Lo and behold, my instincts were dead-on! Read this article in the NYT, about the 60th anniversary of the PRC: “On Day for China Pride, Little Interest in Ideology”.
A short quote:

“…ask Mr. Xie to explain China’s core values — not what his country achieved, but what it stands for — and he is dumbstruck, a student called on in class to report on the book he forgot to read.

“The ability of China to adapt,” he said after a long silence. “To learn from the West.” And, in a phrase that sounds plucked from a pamphlet, “the diligence and industriousness of the laboring masses.”

(italics added by me)

I could go on and on here – is it the end of political ideology around the world? After all, America seems to have lost its own centering ideology, its politics having devolved into sniping and mutual obstruction. And remember the Russian business-school administrator I wrote about earlier, who said that her country is also searching for a guiding philosophy.

These are the questions on my mind. They make me want to read more books, by clever people with PhDs in history and/or sharp, witty insights. Instead I’m stuck with what I can scrape together from hostel book-exchanges (trash) and Chinese English-language bookstores (American and British classical literature). I would give my left arm for 30 minutes in Idlewild or a free Malaysian delivery from Amazon.com.

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Last day in Russia

I only just realized that today is my last day in Russia. I had been avoiding thinking about it, because I was expecting the worst RE my Chinese visa. But here it is – a bit over 11 weeks after I flew into St. Petersburg and was overwhelmed with its beauty and history, I’m about 10,000 km east, on another ocean, in another lovely historical Russian city – though one less enchanting.

I just stopped at the little shop downstairs to buy a couple of final Russian beers. I’m proud to say that the whole exchange, though extremely basic, took place in full-sentence Russian. (“Two Sibirskaya Korona Klassica, please” “Klassic?” “Yes” “Two?” “Yes” “58 roubles, please” “Here ya go” “Um…” “Oh! Didn’t I give you two roubles?” ” “Ay! Here you go.” “Thank you, goodbye.” “Goodbye”)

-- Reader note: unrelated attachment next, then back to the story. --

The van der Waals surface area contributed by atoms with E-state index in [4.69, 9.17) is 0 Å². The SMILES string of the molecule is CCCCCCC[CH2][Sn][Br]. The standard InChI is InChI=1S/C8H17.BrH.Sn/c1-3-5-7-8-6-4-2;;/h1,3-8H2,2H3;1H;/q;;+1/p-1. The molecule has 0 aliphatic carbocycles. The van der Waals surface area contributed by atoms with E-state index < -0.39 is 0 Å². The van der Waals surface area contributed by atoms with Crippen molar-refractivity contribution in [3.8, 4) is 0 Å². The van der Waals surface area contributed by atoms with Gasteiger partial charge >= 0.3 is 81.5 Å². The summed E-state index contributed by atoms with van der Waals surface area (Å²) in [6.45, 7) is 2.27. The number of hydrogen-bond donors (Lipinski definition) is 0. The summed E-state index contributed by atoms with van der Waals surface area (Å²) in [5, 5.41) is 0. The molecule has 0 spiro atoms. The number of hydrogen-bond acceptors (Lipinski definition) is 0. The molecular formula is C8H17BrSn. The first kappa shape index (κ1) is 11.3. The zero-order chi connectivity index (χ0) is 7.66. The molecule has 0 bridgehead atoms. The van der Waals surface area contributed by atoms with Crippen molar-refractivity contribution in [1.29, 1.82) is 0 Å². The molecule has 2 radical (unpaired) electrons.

My neurotic feelings about neurotic Russia have not changed. I’m very sad to leave – and already plotting my return – despite the disappointing (and needless) failures I’ve had in many of my attempts here.

This country has *so* much potential. It’s overwhelming. Forget oil & gas – this country possesses abundant and beautiful nature-al resources. Enough to keep eco-tourists, adventurers, culture addicts, and most anyone occupied (and spending money) for a long, long time. But Russia is squandering this natural resource.

And then there are the people. They are deeply cynical about politics. They are frustrated by bureaucracy that is so all-pervasive that they can’t even see most of it. They must choose which rules to follow and which to ignore, because it’s impossible to follow all the rules and still live a life. They are not cheerful, but they know a thousand jokes.

The Russian people that I’ve met are deeply thoughtful and engaged with the world around them. Some are very ill-informed and/or susceptible to conspiracy theories – I can’t tell you how many times I’ve been asked if the CIA was really behind 9-11, or if the Fed deliberately caused the current global economic crisis. But still, they are much more curious and “informed” than the typical American.

What they lack is optimism, a topic I’ve been thinking a lot about lately. It’s a noticeable characteristic of Americans. It’s the reason I think the US can climb out of the econ-crisis faster than most other countries. It’s the reason we Americans are willing to take risks – as entrepreneurs, as investors, as home-buyers. It’s the reason, I think, that I was able to divest myself of my New York life and hit the road, with only a small amount of trepidation. I believe that “Things are going to be OK.”

Optimism can change your life. It can change your country. It’s necessary for democracy. It’s what’s behind civic action and civil disobedience. It’s what got Barack Obama elected, and it’s in this speech he gave at a Russian civil society conference while he was in town.

If Russians, somehow, find some optimism….watch out. It could be the next China!
——-

Meh, now I’m babbling, so I’ll stop. This is what you get when I can’t edit because my poor little HP is broke!